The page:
Immuno-Colombia: Anti-cytokine therapies (Part 1)


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IUIS-ALACI-ACAAI Immuno-Colombia 2021 course took place remotely between 5th to 16th April. The theme of this meeting was “Mechanisms and Approaches to Immunotherapy for Cancer and Chronic Inflammatory Diseases”. Today, we highlight a talk by Professor Gloria Vasquez (University of Antioquia, Colombia) entitled “Anti-Cytokine Therapies”

This summary highlights the lecture by Professor Gloria Vasquez (University of Antioquia, Colombia) who discussed anti-cytokine therapy as a way to manage many autoimmune and inflammatory diseases.

In the first part of her presentation, Prof. Vasquez gave a short introduction about cytokines and their important role in health (regulation of immune responses, wound healing, angiogenesis, hematopoiesis, and tissue remodelling) and disease, in particular canonical inflammation processes such as heat, redness, swelling, pain, and loss of function.

Did you know the first cytokine to be discovered was interferon (IFN) in 1957?

Inflammatory cytokines are important for immune defence. However, excessive and persistent inflammatory cytokines can cause immunopathology and result in autoimmune diseases. To demonstrate this, Prof. Vasquez gave the example of how cytokines play a role in the immunopathology of Rheumatoid Arthritis (RA), a chronic inflammatory autoimmune disease characterised by a breach of immune regulation in the joint synovial membrane leading to joint destruction. She then described the different therapeutic approaches researchers investigated to find the adequate molecule (cytokine) that plays a central role in this disease. This led to the discovery of the TNF cytokine as an effective therapeutic target to manage RA.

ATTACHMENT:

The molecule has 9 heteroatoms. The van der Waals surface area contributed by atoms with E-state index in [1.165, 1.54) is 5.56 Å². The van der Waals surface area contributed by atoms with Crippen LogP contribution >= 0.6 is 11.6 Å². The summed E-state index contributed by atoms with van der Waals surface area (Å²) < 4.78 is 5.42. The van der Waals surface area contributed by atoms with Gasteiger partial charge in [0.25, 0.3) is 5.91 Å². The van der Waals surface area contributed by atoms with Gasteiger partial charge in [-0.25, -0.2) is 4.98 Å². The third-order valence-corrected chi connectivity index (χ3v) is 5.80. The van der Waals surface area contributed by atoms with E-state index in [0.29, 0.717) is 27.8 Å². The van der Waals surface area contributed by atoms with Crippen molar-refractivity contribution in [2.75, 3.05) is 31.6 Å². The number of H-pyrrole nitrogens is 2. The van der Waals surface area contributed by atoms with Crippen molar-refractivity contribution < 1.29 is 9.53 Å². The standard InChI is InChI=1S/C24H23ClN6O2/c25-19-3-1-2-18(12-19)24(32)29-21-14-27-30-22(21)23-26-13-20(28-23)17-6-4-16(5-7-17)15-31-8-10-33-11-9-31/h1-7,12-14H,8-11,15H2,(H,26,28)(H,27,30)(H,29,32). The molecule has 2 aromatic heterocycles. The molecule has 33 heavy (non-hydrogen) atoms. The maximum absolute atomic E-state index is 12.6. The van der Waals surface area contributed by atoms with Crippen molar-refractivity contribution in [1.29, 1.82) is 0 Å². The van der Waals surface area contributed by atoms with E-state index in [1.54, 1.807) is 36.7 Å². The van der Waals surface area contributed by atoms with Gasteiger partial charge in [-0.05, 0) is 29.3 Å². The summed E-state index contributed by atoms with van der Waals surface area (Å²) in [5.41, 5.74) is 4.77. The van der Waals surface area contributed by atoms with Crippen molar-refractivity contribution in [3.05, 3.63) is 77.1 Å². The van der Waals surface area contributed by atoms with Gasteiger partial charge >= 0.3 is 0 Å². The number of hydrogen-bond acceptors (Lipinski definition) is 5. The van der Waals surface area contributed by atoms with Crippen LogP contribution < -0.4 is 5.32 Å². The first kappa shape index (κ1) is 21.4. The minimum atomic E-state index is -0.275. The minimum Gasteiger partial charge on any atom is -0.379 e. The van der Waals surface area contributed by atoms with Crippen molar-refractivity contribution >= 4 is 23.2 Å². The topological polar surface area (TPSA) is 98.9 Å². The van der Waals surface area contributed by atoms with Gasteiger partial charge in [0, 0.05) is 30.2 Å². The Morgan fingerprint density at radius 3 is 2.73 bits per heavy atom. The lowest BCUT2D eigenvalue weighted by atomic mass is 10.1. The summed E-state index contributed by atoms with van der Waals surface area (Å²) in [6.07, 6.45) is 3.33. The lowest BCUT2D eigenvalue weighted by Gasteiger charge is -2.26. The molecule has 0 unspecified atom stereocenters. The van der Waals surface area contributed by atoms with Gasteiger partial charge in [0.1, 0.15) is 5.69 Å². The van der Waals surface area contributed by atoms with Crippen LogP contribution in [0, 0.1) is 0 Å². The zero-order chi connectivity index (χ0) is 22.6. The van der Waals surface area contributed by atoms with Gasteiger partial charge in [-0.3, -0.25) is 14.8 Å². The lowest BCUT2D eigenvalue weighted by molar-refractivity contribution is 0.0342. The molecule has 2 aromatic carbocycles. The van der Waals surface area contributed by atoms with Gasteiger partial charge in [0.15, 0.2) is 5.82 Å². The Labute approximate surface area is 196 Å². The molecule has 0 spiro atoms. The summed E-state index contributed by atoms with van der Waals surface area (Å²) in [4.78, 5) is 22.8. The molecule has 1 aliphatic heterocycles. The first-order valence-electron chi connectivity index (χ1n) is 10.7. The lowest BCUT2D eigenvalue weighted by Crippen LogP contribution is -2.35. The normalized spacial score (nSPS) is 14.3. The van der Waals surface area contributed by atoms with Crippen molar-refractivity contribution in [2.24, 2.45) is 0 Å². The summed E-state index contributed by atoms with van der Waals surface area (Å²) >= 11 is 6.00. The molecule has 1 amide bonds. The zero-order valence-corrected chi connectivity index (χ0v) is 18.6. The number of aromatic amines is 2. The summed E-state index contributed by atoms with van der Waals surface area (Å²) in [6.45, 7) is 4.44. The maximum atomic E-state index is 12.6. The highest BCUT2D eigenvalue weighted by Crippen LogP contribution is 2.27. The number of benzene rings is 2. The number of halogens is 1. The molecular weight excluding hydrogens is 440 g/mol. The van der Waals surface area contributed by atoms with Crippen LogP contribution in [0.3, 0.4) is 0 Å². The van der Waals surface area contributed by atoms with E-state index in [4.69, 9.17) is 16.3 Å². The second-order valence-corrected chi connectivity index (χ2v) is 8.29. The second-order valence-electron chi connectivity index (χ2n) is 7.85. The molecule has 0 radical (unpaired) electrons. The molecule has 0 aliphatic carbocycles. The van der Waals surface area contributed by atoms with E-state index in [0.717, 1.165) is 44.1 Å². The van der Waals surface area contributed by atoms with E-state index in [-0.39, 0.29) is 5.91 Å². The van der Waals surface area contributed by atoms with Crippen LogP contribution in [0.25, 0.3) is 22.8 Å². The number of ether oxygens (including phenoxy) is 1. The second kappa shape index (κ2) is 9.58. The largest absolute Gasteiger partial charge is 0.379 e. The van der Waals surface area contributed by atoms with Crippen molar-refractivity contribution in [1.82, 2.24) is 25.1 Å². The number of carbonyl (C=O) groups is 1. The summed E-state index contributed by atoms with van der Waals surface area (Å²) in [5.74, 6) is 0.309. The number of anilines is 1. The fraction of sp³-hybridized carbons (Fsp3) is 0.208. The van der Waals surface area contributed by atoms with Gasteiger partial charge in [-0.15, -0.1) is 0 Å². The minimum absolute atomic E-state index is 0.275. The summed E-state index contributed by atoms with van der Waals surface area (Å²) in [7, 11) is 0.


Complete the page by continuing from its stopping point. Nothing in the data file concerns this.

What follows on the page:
She then discussed how targeting ­­and for manipulating cytokine regulation is a big challenge in some autoimmune and inflammatory diseases due to disease and patient heterogeneity. The use of genetic models has shown some limitations, including:

  1. Differences exist in disease pathogenesis during disease initiation and effector phases
  2. Gene-deficient organisms (humans included) can exhibit marked sensitivities to infectious challenges
  3. Animals housed under specific-pathogen-free conditions have immune systems that resemble that of a newborn human more than that of an antigen-experienced adult patient
  4. Complete inactivation of a gene may be harmful.

Thus identifying disease biomarkers could lead to the development of immunotherapy that would be successful in most if not all people suffering from that specific disease. The use of predictive, prognostic, and pharmacodynamic biomarkers in drug development can at least mitigate the issues of patient heterogeneity for clinical outcome measures, and determine whether sufficient target inhibition has been achieved, respectively.

How do you choose a cytokine as a target for immunotherapy? As described above inflammatory cytokines are essential for human health. Therefore, blocking these cytokines to prevent autoimmune diseases could increase susceptibility to other infections. Due to this, a very good understanding of the molecular mechanisms and activity of each cytokine is required to select the appropriate inflammatory target that would result in safe and efficacious immunotherapy.

In the next summary, we shall discuss how this is achieved and why monoclonal antibodies are excellent molecules to target cytokines in anti-cytokine therapy.

Summary by Zeineb Zian

 
 
 
 
 
 
International Union of Immunological SocietiesUniversity of South AfricaInstitute of Infectious Disease and Molecular MedicineElizabeth Glazer Pediatric Aids FoundationStellenbosch University